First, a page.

There is an ancient Mayan greeting, Namaste, that roughly translated is, "I am another yourself."
When I first heard that, I kept thinking about it, and what it actually means. And as I continued down that rabbit hole I realized that within that simple statement sits the core of all the forbidden, secret spiritual knowledge. Because, if I am really you, then I know everything about you. If I know all about you, then I know all about your life. If I know all about your life, then that means my experience of life is what I'm creating.
People fight this idea, and god (literally) knows I certainly have. We fight it because we fear ourselves--we fear what we create, and usually with damn good reason. Add up all the pain, suffering, injustice, catastrophe, drama, and tears, and who would want to cop to creating all that?
Well, the good news is that when you finally DO start to cop to it all, it starts to look more and more like a game you can win. But the game is really multi-handed solitaire, with all the players being different versions of yourself. Life really is a game you play with yourself.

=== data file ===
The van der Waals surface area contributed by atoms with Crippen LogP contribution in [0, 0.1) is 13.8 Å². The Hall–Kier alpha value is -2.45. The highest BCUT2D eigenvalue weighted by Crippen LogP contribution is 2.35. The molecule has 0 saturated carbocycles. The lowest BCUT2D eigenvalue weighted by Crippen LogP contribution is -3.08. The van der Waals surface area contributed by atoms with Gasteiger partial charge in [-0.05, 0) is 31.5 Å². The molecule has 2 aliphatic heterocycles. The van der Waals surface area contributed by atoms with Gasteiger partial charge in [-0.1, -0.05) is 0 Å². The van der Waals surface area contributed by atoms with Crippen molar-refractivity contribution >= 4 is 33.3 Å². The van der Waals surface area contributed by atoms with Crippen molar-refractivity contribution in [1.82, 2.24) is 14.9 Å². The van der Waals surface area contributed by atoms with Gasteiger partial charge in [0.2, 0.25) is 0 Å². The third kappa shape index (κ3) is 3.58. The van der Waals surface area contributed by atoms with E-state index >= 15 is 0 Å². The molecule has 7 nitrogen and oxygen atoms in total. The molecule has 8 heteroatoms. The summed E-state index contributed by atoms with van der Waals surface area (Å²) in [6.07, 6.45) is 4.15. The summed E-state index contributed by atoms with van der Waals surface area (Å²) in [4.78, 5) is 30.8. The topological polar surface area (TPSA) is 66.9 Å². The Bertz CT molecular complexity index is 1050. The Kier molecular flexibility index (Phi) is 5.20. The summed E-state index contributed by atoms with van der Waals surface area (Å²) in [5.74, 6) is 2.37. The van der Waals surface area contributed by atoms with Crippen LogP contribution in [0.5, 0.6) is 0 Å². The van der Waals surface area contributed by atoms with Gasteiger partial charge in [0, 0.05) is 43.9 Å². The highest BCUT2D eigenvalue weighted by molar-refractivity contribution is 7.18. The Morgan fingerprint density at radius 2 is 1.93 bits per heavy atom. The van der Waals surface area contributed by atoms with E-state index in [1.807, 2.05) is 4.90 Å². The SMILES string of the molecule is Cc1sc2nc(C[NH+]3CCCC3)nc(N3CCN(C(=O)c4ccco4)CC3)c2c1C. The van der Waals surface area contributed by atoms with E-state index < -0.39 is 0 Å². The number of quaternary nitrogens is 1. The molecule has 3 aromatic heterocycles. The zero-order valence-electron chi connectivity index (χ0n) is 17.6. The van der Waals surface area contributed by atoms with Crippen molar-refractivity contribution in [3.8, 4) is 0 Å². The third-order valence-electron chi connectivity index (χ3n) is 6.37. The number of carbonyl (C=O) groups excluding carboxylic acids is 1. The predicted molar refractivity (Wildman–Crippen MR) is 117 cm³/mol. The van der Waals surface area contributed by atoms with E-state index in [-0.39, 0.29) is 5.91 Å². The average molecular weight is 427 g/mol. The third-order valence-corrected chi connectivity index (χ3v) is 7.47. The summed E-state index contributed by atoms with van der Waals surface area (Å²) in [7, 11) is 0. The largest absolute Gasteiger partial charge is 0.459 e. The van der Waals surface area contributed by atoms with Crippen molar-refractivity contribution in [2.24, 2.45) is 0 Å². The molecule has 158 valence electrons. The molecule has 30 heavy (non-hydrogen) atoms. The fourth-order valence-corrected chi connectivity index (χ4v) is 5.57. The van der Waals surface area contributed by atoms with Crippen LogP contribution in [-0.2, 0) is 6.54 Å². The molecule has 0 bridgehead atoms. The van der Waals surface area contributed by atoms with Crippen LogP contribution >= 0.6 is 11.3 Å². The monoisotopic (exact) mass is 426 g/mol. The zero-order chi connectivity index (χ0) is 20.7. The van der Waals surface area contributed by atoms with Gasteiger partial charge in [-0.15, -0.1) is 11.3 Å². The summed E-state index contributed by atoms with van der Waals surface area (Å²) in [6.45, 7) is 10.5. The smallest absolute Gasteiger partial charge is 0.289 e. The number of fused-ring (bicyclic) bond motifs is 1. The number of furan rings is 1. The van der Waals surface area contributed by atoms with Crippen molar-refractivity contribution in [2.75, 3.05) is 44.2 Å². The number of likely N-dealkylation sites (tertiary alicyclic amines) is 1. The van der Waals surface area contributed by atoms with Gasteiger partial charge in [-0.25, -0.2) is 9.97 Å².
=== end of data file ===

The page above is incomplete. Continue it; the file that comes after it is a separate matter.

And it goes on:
Not surprisingly, at the heart of shamanic knowledge is this core Reality that everything you sense (that means everything) is something you have created. During my shaman training, I had to be broken of the habit of rationalization on this point. I'd say, "Well, OK, I can see how I helped to create what I perceive--I can see that as being reasonable." Then the teacher would snap back, "No. The 'others' creating your experience are you, too." So then I'd say, "Well, we share a mutual experience." Then the retort, "No. There is no sharing. This is you." At that point, I'd usually get my mind blown and shut up. But within a few days, I'd re-embrace the societal norm of individualistic separatism, where everyone you come in contact with has their life (that you know little about), and you have your life that they know little about. It's all about feeling safe in the not-knowing of it all.
This thinking is, of course, dis-empowering and completely unacceptable for any kind of shaman certificate you may be studying for. Shamans call it the Art of Impeccability. And this is, for me, the hardest part of accepting my own creation.